Field Stations on the Coast of the Arctic Ocean in the European Part of Russia from the First to Second IPY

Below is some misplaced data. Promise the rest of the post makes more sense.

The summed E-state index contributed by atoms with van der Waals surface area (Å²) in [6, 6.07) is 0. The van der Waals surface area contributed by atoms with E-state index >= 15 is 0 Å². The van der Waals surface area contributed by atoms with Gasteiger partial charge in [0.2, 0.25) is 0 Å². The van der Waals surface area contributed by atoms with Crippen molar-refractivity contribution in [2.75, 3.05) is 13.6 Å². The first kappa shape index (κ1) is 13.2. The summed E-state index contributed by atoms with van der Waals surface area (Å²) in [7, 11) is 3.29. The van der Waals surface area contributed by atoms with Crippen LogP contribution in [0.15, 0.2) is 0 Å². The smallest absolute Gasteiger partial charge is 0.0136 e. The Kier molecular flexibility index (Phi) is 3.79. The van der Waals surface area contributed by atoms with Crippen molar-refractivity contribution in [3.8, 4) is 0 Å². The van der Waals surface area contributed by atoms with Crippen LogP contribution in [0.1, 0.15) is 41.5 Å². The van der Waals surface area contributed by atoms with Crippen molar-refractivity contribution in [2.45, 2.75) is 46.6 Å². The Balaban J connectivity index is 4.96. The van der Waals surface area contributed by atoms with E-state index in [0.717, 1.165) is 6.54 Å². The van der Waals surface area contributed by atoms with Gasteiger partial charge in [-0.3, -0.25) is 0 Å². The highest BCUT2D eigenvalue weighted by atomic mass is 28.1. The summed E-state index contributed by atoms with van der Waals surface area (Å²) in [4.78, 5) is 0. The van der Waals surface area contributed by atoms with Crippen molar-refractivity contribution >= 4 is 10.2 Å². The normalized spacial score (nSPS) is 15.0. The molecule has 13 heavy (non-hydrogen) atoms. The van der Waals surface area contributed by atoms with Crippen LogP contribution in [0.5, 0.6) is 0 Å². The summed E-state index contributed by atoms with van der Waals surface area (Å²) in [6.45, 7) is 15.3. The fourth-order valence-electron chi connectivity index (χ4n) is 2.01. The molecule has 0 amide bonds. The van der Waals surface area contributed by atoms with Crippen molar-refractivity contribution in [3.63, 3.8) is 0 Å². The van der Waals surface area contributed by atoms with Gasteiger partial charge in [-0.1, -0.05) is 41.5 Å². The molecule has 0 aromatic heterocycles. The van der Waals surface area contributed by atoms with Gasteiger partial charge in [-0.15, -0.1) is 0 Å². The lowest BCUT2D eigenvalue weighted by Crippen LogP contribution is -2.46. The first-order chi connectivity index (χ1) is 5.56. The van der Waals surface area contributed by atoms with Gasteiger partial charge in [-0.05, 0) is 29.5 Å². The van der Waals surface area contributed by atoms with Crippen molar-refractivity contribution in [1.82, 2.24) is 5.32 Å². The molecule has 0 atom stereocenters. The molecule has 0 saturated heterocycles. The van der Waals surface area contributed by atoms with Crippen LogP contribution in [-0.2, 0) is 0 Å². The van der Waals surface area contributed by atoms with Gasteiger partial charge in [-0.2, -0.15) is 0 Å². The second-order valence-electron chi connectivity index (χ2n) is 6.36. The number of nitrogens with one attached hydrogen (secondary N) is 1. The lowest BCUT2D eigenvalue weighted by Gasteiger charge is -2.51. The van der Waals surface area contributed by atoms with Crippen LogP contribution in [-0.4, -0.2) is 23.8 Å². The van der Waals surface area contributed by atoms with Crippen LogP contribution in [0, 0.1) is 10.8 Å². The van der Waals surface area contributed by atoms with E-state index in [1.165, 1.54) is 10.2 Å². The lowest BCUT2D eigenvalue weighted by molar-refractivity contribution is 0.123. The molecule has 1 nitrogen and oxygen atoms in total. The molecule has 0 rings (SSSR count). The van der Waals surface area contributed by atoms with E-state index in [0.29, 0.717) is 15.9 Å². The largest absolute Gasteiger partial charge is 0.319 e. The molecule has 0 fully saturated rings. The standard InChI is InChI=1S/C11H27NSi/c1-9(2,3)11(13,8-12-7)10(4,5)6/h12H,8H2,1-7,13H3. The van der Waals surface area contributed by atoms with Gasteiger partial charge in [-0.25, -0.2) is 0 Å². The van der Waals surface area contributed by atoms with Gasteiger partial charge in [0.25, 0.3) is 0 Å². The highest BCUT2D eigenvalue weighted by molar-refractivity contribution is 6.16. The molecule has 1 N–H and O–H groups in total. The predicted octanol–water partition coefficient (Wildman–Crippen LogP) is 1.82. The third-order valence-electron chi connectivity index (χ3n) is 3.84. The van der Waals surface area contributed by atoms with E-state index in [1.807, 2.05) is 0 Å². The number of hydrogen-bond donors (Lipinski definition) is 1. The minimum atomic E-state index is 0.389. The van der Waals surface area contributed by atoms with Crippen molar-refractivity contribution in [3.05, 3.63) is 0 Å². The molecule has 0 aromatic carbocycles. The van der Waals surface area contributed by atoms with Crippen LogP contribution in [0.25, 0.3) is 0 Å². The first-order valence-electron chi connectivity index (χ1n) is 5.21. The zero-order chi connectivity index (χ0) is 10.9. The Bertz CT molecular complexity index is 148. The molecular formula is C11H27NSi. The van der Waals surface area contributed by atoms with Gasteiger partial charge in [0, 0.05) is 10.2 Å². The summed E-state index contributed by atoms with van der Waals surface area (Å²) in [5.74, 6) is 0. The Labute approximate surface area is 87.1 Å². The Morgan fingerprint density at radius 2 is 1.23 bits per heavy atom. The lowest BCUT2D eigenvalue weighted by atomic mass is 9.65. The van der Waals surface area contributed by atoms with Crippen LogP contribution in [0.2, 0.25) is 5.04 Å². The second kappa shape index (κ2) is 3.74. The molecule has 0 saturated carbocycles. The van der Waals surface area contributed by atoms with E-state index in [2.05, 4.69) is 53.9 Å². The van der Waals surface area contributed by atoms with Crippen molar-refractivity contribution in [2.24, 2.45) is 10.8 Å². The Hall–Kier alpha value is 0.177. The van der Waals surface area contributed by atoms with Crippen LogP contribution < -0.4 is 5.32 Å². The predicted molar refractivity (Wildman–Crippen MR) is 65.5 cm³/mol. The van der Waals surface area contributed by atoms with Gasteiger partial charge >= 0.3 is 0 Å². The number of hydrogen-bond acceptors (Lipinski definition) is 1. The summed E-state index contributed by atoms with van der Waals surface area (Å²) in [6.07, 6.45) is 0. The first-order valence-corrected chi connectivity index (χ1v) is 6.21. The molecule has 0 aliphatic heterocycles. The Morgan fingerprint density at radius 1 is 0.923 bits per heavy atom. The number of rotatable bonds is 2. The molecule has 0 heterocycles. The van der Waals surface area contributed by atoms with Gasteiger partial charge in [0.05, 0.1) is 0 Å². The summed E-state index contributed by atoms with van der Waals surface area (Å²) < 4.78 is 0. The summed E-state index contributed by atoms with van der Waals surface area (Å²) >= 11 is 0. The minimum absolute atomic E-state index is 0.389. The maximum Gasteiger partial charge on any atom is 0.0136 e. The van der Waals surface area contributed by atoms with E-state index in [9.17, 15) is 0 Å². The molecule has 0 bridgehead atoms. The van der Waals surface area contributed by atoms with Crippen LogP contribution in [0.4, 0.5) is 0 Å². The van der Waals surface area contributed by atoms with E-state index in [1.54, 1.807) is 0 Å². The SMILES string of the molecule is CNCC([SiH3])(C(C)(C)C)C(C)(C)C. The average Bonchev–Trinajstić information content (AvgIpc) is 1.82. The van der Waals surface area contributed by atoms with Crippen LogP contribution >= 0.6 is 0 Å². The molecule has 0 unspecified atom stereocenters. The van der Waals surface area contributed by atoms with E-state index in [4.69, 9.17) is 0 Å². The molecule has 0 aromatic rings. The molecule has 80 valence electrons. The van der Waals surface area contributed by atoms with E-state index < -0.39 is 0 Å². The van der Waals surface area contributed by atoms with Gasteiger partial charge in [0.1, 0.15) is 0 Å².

This chapter is a first attempt to study the development of different kind of field stations in the western sector of the Russian Arctic in theperiod from the First to Second International Polar Years (1882 - 1933). As more or less independent entities, marine biological and polar meteorological stations were on different sides of the process but were interconnected through the people involved and the filed research practices implemented.Three major concerns influenced the development of field studies in the Russian Arctic – navigation, demands for the efficient use of natural resources and the political–military strategy of keeping land and their surrounding seas under Soviet control. Stations gradually moved further north from the sub-Arctic to the Arctic islands.The scientific network in the Arctic was initially established through the confrontation between interrelated sites of knowledge – field stations and research vessels – before their merger and placement in the same centralized network, which subsequently became very efficient with the introduction of aviation. The stations were not just crucial places for knowledge production but also places for the transfer of scientific, primarily tacit, knowledge about observations and laboratory analysis. They also maintained a specific culture of field sciences. By the time of the Second IPY in the Soviet Arctic, a distinct shift could be seen from broad international cooperation to a centralized national network and from scientific, educational and local economic objectives to military, geopolitical and broader economic interests.